"Persistent" is the operative word about the advanced persistent threat that has struck RSA and its SecurID products. "If the bad guys out there want to get to someone ... they can," says David Navetta of the Information Law Group.
After the revelation of Operation Aurora, the term began to take on a different meaning. "In essence," IBM's X-Force report says, "APT became associated with any targeted, sophisticated or complex attack regardless of the attacker, motive, origin or method of operation."
Three recent breach incidents, each involving the loss or theft of back-up drives, illustrate that some organizations are doing a better job than others in informing consumers about the steps they're taking to prevent more breaches.
Although many organizations are using encryption to protect data on mobile devices, they're often overlooking other important ways to prevent health information breaches, says Terrell Herzig, information security officer at UAB Medicine.
An Illinois childcare agency has articulated a revised security policy, including the use of encryption, in announcing a breach involving the apparent theft of three back-up unencrypted portable hard drives.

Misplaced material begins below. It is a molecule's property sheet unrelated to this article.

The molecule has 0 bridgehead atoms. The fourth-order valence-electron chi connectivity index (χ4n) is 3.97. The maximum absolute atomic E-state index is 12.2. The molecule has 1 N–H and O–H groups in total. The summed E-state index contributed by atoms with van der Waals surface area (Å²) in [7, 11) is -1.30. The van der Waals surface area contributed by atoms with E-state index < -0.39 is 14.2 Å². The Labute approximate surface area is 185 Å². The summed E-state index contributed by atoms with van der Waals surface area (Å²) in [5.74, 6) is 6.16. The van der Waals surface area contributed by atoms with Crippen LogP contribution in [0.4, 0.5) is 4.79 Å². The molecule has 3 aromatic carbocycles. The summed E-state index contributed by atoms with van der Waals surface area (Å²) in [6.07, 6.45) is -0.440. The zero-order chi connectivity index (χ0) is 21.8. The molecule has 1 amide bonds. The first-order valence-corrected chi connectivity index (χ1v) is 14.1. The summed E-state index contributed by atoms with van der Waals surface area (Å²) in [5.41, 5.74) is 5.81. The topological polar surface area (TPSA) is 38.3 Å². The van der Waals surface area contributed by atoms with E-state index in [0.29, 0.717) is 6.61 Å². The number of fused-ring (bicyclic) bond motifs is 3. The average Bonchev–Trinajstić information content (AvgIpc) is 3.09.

Users of RSA's SecurID two-factor authentication products, acting on advice from the company, are devising strategies to monitor for threats and take preventive steps in the aftermath of a hacker attack against the products.
Auditors find that the SEC's IT office documented and incorporated National Institute of Standards and Technology patch requirements in its policies and procedures but that guidance wasn't always followed.
RSA executives haven't been commenting publicly since the security solutions vendor revealed last week it had been victimized by a sophisticated cyberattack aimed at its SecurID two-factor authentication product. But weeks before the hack, I spoke with RSA Chief Technology Officer Bret Hartman about advanced...
As part of its outreach to customers in the wake of the SecurID breach, security solutions vendor RSA has issued a Customer FAQ. Here is an excerpt of that document, as shared with Information Security Media Group by RSA customers.
Marcus Ranum isn't just a well-regarded information security expert. He's also a customer of the RSA SecurID product, and he's got some strong feelings about the RSA breach and how the industry has responded to it.
Emerging technologies, application vulnerabilities and regulatory compliance force organizations to bridge the development and security silos and find avenues for interdisciplinary cooperation to produce secure software.
The Department of Homeland Security is working with RSA in investigating what the IT security vendor characterized as an extremely sophisticated attacked aimed at its SecurID two-factor authentication products.